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Marvel’s Echo is a Short Yet Surprising New Edition to the MCU Canon

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With its milestone tenth endeavor into television, it would appear that the stakes in a series such as “Echo” would be higher. Perhaps it would be backed by a classic end-of-the-world scenario, packed with heroes we’re familiar with bouncing in-and-out of various scenes. Tying itself into the knots of other shows and even films would make for a more impressive feat perhaps, but the singularity of “Echo” actually works in the show’s favor. 

The series follows Maya Lopez (a magnetic Alaqua Cox), whose introduction as the Tracksuit Mafia’s boss in “Hawkeye” was impressive albeit brief. As in the previous series, we know that Hawkeye killed her father (played by an underused Zahn McClarnon), though it was revealed to her that Wilson Fisk (Vincent D’Onofrio) actually orchestrated the hit. The series ended with Maya shooting Fisk offscreen, and within the first trailer for “Echo” it was revealed that he indeed survived the shooting, despite losing an eye. In the present, Maya returns to her hometown, where her appearance is a point of contention for her long forgotten extended family. Her return is marred by a galley of Fisk’s employees, who tail her every move and put her and her family in grave danger. 

Her place in the MCU is refreshed for the audience in the form of unnecessarily rehashed flashbacks, whose place in the show are edited in a frankly burdensome way. It points to the central point of contention this show suffers from: Its place in the MCU. Despite this, they do act as a way for the creatives behind the series to showcase the seeds planted which unfurl into Maya’s thrill for vengeance. The ghosts in her life haunt her and stifle her path to healing, a theme that is present throughout. “You’re filled with rage … it makes you blind,” is what Hawkeye (Jeremy Renner) said to her during one of her first appearances, and Maya still struggles with this in her own series. 

Along with her grief and anger, the introduction of a different kind of power that Maya will soon inherit becomes another thing to juggle. It’s a power that when its first introduced seems like it may blow up the show’s well-crafted smallness, yet instead it surprisingly enhances it. What the first three episodes of “Echo” are concerned with is the idea of mythologies, and stories that are passed down as a means to not only force us to confront where one comes from, but also to warn us of the mistakes our ancestors made in the past. At the beginning of each episode, we are transported back in time to watch a woman from Maya’s long line of ancestors inherit a fantastical gift that allows them to overcome their strife.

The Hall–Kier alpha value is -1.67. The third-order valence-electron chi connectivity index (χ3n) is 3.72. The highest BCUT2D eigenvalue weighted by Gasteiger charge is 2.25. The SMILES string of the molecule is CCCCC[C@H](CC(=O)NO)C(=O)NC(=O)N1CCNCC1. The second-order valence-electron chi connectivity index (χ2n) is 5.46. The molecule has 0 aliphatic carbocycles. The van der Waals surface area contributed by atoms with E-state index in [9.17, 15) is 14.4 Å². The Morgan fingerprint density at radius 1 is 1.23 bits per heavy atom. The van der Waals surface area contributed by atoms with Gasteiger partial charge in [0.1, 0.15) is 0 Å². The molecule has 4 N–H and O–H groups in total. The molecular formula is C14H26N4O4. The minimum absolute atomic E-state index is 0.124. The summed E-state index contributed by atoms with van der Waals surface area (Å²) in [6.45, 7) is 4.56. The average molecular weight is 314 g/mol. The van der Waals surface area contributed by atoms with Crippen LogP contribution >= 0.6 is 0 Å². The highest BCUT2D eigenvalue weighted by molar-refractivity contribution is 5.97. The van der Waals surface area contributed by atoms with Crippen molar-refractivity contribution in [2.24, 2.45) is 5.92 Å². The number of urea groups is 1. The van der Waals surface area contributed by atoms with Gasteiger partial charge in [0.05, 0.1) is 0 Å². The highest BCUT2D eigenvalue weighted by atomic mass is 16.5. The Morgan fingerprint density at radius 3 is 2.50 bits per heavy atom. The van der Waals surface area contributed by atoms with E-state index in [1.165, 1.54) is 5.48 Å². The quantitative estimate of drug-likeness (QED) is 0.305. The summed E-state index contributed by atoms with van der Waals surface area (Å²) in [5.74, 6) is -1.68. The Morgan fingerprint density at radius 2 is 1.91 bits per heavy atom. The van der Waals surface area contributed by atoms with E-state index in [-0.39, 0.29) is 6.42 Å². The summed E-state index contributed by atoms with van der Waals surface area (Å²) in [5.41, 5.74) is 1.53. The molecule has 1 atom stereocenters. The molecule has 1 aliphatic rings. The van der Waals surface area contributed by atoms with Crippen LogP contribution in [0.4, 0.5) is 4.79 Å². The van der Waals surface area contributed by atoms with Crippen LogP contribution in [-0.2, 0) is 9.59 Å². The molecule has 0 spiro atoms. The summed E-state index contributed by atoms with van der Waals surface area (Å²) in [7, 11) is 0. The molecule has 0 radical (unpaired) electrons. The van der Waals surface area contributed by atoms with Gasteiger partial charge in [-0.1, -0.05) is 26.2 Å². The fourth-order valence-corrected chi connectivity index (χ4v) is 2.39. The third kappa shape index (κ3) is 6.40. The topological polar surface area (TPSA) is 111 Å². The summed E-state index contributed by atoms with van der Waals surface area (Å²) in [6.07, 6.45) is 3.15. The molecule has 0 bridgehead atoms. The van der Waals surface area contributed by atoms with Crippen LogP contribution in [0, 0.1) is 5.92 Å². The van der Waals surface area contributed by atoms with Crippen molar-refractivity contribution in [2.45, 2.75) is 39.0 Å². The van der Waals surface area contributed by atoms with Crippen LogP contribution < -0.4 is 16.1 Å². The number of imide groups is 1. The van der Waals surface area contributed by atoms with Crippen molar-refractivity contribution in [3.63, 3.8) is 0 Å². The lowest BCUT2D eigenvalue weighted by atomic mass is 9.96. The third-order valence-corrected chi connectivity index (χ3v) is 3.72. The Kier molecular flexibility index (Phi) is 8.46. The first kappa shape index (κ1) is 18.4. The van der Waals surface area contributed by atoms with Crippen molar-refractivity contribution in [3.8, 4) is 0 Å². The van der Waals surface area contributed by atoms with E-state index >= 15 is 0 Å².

The sound work present in these flashbacks, and every action scene they’re followed by immerses you not only in the story but Maya’s world as a hearing-impaired hero as well. The silences give us an in-depth look into Maya’s sphere, and the jolting sounds that strike back into place for the audience snap the audience back into this harsh world she was forced into as a child. The camera often holds on Maya’s face as she struggles with an opponent, sound evaporating from the scene except for her rapidly beating heart, then, with the crack of the breaking neck of her opponent, the sound around her quickly trickles back in. Each fight scene is wholly dynamic, and is a fantastic change from the grueling CGI filled mess found in “Secret Invasion.”

Along with these heightened action scenes, “Echo” is supported by a cast that makes the series feel authentic. From legends like Tantoo Cardinal and Graham Greene to the always magnetic William Belleau (who appears briefly in episode 3) each actor adds gravity to the overall story. They all have chemistry with their scene partners, making it unlike many of the other MCU shows, where side characters have no personality or actors are blatantly phoning it in. Here, it is clear everyone on screen and off cares about the work they’re doing, invested in the story “Echo” is trying to tell. 

While it succeeds as one of the best MCU endeavors in a while, I can’t help but wish “Echo” was longer. At only five episodes, it feels unfortunately stifled in its themes and plot, which at times operate at a breakneck pace. This pace wouldn’t necessarily be a problem if this were a 10-episode miniseries, but with that length halved, it feels as if we spend more time setting things in motion rather than actually witnessing events unfold. Although it is more engaging than its peers, “Echo” often feels like it’s unraveling within itself, and before our eyes, sometimes becoming a mess of threads that continue to become tangled as the episodes go on. 

There’s more heart here too. and it’s quite easy to get sucked into this world, despite Maya being surrounded by unfamiliar characters. Something here has clicked. Despite its truncated length, it’s as if the heart that has been sucked out of the post-“Avengers: Endgame” MCU has slowly trickled back into the bones of a franchise trying to rebuild itself anew. 

“Echo” is on Disney+ now. The first three episodes were screened for review

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